Run Outs – The lazy, the brilliant and the silly

Run outs – One of my favourite cricket moments. Perhaps they are most often debated ones among fans after a close LBW call. “Where is that idiot looking?”, “He could have made that run on one leg. He had so much time”. “It was X’s call. X was running to the danger end. Y had no business denying the run”. Comments like these pour from us fans. But what causes run outs ? How much are they avoidable.? They are often the product of several ingredients, miscommunication, a brilliant piece of fielding or something else. I have tried to list the various causes for run outs and provide some video examples. I think at least one of them is necessary to have a run out.

1. Laziness

In some situations there is no chance of a run out. A batsmen is in a position where he can comfortably make it, but goofs up badly by being lazy – not dragging the bat to simply taking it easy. This run-out of Sehwag by Sangakkara  fits the category.



2. Suicide

At certain times, like during the end overs of a limited overs game, a pair may decide to take a run though their only hope of not getting out is the fielder making a mistake. This might be done to get a good hitter on strike or simply to gather that extra run off the last ball.



3.The misjudgement

This is similar to the previous category in that both batsmen agree to run, but both feel that they can make it safely and they are wrong. It might turn out that one batsman trusted the other’s call and responds straight away.



4. The hesitation aka “YES NO YES SORRY”

Sometimes one or both batsmen are not so sure whether the run is on but decide to proceed after some stop-start. Eventually the batsmen is just short and everyone feels “They would have easel made it had they gone straight away”.

Yes! No! Yes! Sorry!!


5. Ball Watching

In the above three situations, there is some communication between the two batsmen. In this category, that completely goes out of the window. One of the common causes is ball-watching. Either batsmen or both are looking at the ball and not at each other and one of them just keeps running. This usually results in both batsmen ending on the same side of the wicket. When this happens, the ball-watcher is mostly the striker. Two things can happen. The striker mishits the ball ( an inside edge or gets hit on the pads ) and sort of starts wondering about how he should have played the ball and pays no heed to where the ball has gone. The non-striker sees the run opportunity and starts running. The second possibility is that the striker hits the ball very sweetly but straight to a fielder. He instinctively thinks “Wow that felt good. I should get some runs for that” and starts running. Now again  the non-striker is aware of the real situation and doesn’t want to run. By the time the striker realises it is too late.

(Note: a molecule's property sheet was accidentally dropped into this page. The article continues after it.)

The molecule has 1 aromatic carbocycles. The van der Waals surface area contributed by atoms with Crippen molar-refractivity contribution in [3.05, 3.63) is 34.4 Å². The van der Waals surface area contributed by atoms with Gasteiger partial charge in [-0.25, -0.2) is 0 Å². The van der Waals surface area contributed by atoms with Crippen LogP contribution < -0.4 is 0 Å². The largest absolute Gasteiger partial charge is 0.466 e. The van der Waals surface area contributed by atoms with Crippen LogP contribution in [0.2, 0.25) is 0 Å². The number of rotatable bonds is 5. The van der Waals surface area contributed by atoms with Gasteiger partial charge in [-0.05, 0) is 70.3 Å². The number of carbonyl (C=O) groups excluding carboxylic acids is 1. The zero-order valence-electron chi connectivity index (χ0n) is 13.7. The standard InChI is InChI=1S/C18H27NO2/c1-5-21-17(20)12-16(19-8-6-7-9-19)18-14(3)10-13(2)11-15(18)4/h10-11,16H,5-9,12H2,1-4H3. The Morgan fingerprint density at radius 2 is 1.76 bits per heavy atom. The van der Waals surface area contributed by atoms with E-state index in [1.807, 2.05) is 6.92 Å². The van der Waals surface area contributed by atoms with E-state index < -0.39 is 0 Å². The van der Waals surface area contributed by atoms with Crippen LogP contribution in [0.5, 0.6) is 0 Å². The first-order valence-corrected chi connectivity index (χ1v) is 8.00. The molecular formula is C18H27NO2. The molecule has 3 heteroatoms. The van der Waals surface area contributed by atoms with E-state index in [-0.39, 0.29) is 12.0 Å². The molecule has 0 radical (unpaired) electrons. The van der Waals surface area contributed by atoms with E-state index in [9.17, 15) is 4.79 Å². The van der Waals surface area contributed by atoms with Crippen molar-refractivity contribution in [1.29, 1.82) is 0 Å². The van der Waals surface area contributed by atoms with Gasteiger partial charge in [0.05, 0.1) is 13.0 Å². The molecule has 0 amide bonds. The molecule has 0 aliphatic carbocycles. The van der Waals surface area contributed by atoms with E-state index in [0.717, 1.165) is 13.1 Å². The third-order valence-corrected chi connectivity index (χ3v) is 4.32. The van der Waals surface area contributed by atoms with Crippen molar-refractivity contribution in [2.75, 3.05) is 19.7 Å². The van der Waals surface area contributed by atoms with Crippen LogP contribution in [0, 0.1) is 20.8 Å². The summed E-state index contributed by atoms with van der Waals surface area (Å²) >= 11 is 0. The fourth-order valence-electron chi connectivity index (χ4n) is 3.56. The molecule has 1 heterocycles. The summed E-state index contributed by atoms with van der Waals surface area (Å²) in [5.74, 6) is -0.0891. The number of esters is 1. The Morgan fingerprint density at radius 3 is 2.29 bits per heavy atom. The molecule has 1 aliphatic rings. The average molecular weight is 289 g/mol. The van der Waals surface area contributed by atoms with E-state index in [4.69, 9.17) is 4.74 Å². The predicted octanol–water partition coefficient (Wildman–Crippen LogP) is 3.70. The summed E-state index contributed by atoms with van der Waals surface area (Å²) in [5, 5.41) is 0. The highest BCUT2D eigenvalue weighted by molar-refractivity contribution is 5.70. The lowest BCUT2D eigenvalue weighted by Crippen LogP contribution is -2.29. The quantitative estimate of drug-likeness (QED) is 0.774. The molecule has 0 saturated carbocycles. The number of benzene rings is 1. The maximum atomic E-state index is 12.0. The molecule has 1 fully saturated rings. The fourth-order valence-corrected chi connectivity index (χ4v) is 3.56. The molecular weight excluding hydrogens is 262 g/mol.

Watch your partner too


6. Brilliance

These are rare instances where none of the above applies. The batsmen are going for a run they would make it 99 out of a 100 times, but the fielder manages a spectacular stop or throw or both and finds the batsman short. This is not just a case where there has been a diving effort / direct hit, a case where the fielding act borders fluke.

The brilliant


7. The chaos

This may not be a category in itself, but may result when you have two or more of the previous four. Usually happens when lower order players or some notorious runners like Inzaman are involved and becomes highly likely in a “runner” situation. Here is an example. Watch till the end. There is a small surprise.

No words

I think that none of the run-outs except those caused by 1 and 5 can be avoided. If you don’t risk an occasional misjudgement, i.e if you want be 100% sure when you run, you are likely to miss out a lot of runs. Hesitation will always be there as long as humans play the game, as we always doubt our and other people’s judgement.


2 Responses to “Run Outs – The lazy, the brilliant and the silly”

  1. shankar Says:

    Where do you categorize this? Srikkant played the ball to gully.. and then walked around for a stroll as he normally does. The ball was still in play… Gully picked the ball up and threw the stumps down! Is it run out or stumped? I am stumped!

    • santhanakrishnan Says:

      As he played the ball and left the crease, he is run out and not stumped. This is lazy category. He should have asked for permission to leave the crease. I frequently see pitch gardeners do that.

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